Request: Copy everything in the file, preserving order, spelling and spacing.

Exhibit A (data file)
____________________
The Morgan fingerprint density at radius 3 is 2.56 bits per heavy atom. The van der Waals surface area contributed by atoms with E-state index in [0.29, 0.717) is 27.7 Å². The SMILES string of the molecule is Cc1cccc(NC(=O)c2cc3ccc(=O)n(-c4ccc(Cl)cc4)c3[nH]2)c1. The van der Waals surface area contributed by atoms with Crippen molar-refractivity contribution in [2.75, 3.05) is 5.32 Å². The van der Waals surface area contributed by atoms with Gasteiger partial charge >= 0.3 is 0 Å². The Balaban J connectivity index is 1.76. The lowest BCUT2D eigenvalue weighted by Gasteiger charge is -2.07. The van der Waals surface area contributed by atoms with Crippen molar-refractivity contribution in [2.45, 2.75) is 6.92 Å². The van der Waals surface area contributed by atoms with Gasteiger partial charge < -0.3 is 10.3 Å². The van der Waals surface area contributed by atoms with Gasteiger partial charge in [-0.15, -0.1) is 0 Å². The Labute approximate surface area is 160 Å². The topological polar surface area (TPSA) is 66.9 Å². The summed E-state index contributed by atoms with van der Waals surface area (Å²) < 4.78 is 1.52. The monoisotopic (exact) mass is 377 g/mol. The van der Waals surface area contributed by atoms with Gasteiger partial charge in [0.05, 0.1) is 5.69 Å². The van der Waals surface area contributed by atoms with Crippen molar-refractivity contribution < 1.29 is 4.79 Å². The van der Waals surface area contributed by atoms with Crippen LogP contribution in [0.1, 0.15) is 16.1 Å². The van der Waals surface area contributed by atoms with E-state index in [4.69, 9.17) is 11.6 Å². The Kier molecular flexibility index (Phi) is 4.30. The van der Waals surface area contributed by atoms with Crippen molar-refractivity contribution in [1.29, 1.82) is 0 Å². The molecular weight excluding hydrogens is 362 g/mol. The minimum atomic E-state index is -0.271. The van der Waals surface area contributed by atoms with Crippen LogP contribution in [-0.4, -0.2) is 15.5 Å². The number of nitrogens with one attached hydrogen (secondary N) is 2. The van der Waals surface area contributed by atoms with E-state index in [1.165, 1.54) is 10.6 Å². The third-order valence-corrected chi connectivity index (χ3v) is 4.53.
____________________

The Morgan fingerprint density at radius 3 is 2.56 bits per heavy atom. The van der Waals surface area contributed by atoms with E-state index in [0.29, 0.717) is 27.7 Å². The SMILES string of the molecule is Cc1cccc(NC(=O)c2cc3ccc(=O)n(-c4ccc(Cl)cc4)c3[nH]2)c1. The van der Waals surface area contributed by atoms with Crippen molar-refractivity contribution in [2.75, 3.05) is 5.32 Å². The van der Waals surface area contributed by atoms with Gasteiger partial charge >= 0.3 is 0 Å². The Balaban J connectivity index is 1.76. The lowest BCUT2D eigenvalue weighted by Gasteiger charge is -2.07. The van der Waals surface area contributed by atoms with Crippen molar-refractivity contribution in [2.45, 2.75) is 6.92 Å². The van der Waals surface area contributed by atoms with Gasteiger partial charge < -0.3 is 10.3 Å². The van der Waals surface area contributed by atoms with Gasteiger partial charge in [-0.15, -0.1) is 0 Å². The Labute approximate surface area is 160 Å². The topological polar surface area (TPSA) is 66.9 Å². The summed E-state index contributed by atoms with van der Waals surface area (Å²) < 4.78 is 1.52. The monoisotopic (exact) mass is 377 g/mol. The van der Waals surface area contributed by atoms with Gasteiger partial charge in [0.05, 0.1) is 5.69 Å². The van der Waals surface area contributed by atoms with Crippen molar-refractivity contribution < 1.29 is 4.79 Å². The van der Waals surface area contributed by atoms with Crippen LogP contribution in [0.1, 0.15) is 16.1 Å². The van der Waals surface area contributed by atoms with E-state index in [4.69, 9.17) is 11.6 Å². The Kier molecular flexibility index (Phi) is 4.30. The van der Waals surface area contributed by atoms with Crippen molar-refractivity contribution in [1.29, 1.82) is 0 Å². The molecular weight excluding hydrogens is 362 g/mol. The minimum atomic E-state index is -0.271. The van der Waals surface area contributed by atoms with Crippen LogP contribution in [-0.4, -0.2) is 15.5 Å². The number of nitrogens with one attached hydrogen (secondary N) is 2. The van der Waals surface area contributed by atoms with E-state index in [1.165, 1.54) is 10.6 Å². The third-order valence-corrected chi connectivity index (χ3v) is 4.53.